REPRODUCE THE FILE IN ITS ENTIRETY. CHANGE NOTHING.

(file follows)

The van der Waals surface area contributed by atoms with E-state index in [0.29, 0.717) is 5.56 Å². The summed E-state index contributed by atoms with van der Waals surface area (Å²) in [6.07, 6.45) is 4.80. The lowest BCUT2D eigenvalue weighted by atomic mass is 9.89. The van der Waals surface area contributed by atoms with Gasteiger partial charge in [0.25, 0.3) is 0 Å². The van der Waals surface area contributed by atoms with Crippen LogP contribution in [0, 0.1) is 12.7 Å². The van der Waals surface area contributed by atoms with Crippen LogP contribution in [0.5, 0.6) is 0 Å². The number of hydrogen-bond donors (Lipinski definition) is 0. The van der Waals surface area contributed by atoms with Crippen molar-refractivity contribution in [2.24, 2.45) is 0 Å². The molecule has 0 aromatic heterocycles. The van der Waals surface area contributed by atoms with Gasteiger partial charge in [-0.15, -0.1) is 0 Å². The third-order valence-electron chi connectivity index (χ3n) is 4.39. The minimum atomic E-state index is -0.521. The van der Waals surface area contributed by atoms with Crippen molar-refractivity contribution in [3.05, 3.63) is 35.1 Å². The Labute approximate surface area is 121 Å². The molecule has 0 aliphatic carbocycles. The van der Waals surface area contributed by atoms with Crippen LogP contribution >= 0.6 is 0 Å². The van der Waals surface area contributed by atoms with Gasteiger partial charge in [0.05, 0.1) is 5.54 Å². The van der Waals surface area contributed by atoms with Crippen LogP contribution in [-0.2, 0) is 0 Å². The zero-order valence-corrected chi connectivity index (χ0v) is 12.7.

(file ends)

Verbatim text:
The van der Waals surface area contributed by atoms with E-state index in [0.29, 0.717) is 5.56 Å². The summed E-state index contributed by atoms with van der Waals surface area (Å²) in [6.07, 6.45) is 4.80. The lowest BCUT2D eigenvalue weighted by atomic mass is 9.89. The van der Waals surface area contributed by atoms with Gasteiger partial charge in [0.25, 0.3) is 0 Å². The van der Waals surface area contributed by atoms with Crippen LogP contribution in [0, 0.1) is 12.7 Å². The van der Waals surface area contributed by atoms with Crippen LogP contribution in [0.5, 0.6) is 0 Å². The number of hydrogen-bond donors (Lipinski definition) is 0. The van der Waals surface area contributed by atoms with Crippen molar-refractivity contribution in [2.24, 2.45) is 0 Å². The molecule has 0 aromatic heterocycles. The van der Waals surface area contributed by atoms with Gasteiger partial charge in [-0.15, -0.1) is 0 Å². The third-order valence-electron chi connectivity index (χ3n) is 4.39. The minimum atomic E-state index is -0.521. The van der Waals surface area contributed by atoms with Crippen molar-refractivity contribution in [3.05, 3.63) is 35.1 Å². The Labute approximate surface area is 121 Å². The molecule has 0 aliphatic carbocycles. The van der Waals surface area contributed by atoms with Crippen LogP contribution >= 0.6 is 0 Å². The van der Waals surface area contributed by atoms with Gasteiger partial charge in [0.05, 0.1) is 5.54 Å². The van der Waals surface area contributed by atoms with Crippen LogP contribution in [-0.2, 0) is 0 Å². The zero-order valence-corrected chi connectivity index (χ0v) is 12.7.